difficult resistance to deal with.

Each of these five parts in the chart
   has a tendency to pull the
   organization in a particular
   direction favorable to them
  Mintzberg’s Organizational Divisions
1. Direct setting or simple structure: relies on direct supervision
   from the strategic apex, the CEO. - China

2. Machine Bureaucracy
Large organizations: relies on standardization of work processes by
   the techno-structure. - EU

3. Professional Bureaucracy
The professional services firm: relies on the professionals'
   standardization of skills and knowledge in the operating core. -

4. Divisionalized Form
Multi-divisional organization: relies on standardization of outputs;
   middle-line managers run independent divisions. - USA
  Mintzberg’s Organizational Divisions
5. Adhocracy
Project organizations: highly organic structure with little
   formalization; relies on mutual adjustment as the key
   coordinating mechanism within and between these project teams.
   – EU
 In later work Mintzberg added two more configurations:

6. Missionary Form
Coordination occurs based on commonly held ideologies or beliefs:
   standardization of norms. - USA

7. Political Form
No coordination form is dominant: control is based on forming
   alliances. - China
Leadership & Change
The pre-launch stage:
  Self awareness – tolerance for ambiguity
  Motives – personal goals versus organization
  Values – is it the culture that needs to be changed?
The Launch stage:
  Communicating the need
  Initial activities – rally around “customer” or “products”
  Dealing with resistance – turf & politics
Post-launch stage:
  Hold people’s feet to the fire
  Deal with avoidance mechanisms – finger pointing and blaming
  Take the heat
  Be consistent – repeat the message
Distance Leadership
What creates distance leadership?
  Outsourcing / off-shoring
  New developing markets
     Content requirements
Leader communication
  Intragroup communication – tasks in projects, knowledge sharing
  external communication – customers & suppliers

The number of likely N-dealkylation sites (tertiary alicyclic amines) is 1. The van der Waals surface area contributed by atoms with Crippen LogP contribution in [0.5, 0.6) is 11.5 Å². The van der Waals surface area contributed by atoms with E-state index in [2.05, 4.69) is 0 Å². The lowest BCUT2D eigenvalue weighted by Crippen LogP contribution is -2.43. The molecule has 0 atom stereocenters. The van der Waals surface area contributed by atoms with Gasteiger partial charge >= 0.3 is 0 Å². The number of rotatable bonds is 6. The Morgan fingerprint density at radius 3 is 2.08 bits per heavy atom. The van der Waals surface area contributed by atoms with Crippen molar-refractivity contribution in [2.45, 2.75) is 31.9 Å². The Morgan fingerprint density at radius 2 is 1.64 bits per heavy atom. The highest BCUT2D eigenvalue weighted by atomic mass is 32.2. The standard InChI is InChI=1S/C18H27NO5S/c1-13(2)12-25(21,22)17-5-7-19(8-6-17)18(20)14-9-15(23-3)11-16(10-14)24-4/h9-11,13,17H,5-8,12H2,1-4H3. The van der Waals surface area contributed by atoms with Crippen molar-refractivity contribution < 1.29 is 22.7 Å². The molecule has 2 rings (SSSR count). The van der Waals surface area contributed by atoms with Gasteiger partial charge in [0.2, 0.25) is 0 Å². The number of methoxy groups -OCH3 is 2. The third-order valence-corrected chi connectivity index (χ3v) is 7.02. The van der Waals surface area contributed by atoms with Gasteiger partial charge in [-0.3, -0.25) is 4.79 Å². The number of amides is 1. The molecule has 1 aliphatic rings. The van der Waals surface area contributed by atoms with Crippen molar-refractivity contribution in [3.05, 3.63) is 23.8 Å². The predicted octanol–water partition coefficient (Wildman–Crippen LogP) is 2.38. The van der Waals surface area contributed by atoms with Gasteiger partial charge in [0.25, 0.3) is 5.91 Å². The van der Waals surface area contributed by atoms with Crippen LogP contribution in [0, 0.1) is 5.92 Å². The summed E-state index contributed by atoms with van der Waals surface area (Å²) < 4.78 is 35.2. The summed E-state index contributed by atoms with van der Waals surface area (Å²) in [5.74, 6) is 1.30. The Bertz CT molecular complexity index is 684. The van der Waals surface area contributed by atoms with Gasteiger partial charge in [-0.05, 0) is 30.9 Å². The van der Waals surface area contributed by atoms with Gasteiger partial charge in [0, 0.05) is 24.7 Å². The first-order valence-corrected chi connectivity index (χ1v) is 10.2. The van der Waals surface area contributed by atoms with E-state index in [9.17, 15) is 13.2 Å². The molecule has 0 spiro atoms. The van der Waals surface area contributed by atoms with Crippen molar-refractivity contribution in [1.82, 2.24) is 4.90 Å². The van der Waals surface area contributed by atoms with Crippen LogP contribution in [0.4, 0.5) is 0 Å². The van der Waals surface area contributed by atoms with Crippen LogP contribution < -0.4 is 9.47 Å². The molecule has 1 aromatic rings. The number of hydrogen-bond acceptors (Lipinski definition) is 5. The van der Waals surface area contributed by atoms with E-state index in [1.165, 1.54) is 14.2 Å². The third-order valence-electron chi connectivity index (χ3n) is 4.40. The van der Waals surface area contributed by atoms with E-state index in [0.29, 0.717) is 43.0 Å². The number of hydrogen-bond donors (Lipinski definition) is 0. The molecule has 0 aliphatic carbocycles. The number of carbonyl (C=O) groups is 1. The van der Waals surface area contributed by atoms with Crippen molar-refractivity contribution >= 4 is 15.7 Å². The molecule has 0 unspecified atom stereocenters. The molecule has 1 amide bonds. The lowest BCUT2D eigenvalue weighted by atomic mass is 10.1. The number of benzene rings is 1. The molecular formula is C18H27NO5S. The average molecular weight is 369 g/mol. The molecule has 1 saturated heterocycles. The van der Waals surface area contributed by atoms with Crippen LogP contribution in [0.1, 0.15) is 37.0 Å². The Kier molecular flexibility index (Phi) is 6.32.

Mechanisms – e-mail, face-to-face, travel, phone, etc
   High Performance groups prefer face-to-face
Virtually through ‘linkages’

 The concept of global production network (GPN)

               Source: Ernst & Kim, 2001
Distance Leadership
Challenges to distance leadership:
  Borders – organizational and financial
  Knowledge sharing
     Decision rights
     Alienable rights
What should be co-located and how should it be
Culture both in the organization and the geography
Findings in Study
Geographic dispersion was not associated with
Leader intra-group communication was found
  critical to performance, intergroup was not
Leader intra-group communication in a dispersed
  geography was highly critical to performance
Leadership that best fosters “problem solving” by
  open communication
Findings in Study

Electronic groups: hard time reaching consensus and
  can over communicate
How do leaders foster trust remotely?
Face-to-face mtgs were far and away to most
  effective form of communication in geographically
  dispersed groups
However, informal communication was found to be
  just as important as formal reviews and meetings
Leadership Distance
Co-location for a substantive time at the
 beginning of a project has a significant
 effect on completion of projects
    • training but also culture
    • Aligning expectations
    • Cross fertilization of knowledge
Distance leadership has pitfalls:
    • Team members don’t know who is in the room
    • Mistakes are transparent
    • Trust again is paramount
Leadership traits in distance orgs
Transformational Leadership – in Virtual teams has
  been more effective do to encourage exchange of
Enthusiasm, confidence, appreciation for diverse
  views, & looking at problems in new ways
Face-to-face teams act in a more constructive style
  versus Virtual teams that are defensive
The higher the constructive style, the more the
  teams are accepting of another team’s solution
Expertise may overcome Virtual team errors however
  they have a harder time becoming cohesive
Media type only effects leadership interaction style
Leadership traits in distance orgs
Leaders of Virtual teams need to develop a
  constructive interaction style, again supporting the
  need for initial face-to-face mtgs
Virtual teams are less effective if they are temporary
  versus long term strategies
Leaders of distance orgs must be tech savvy
In virtual teams and matrix orgs, unassigned leaders
  may emerge as group leaders informally
Singaporean Hospital example

Transformational leaders – charisma
  improves distance leaders
Hospital employees respected their distance
  leader more than onsite leaders
    • High power distance
    • Knowledge of leader behavior was low
    • Only saw high level vision, not execution
    • Saw local leaders as task command & control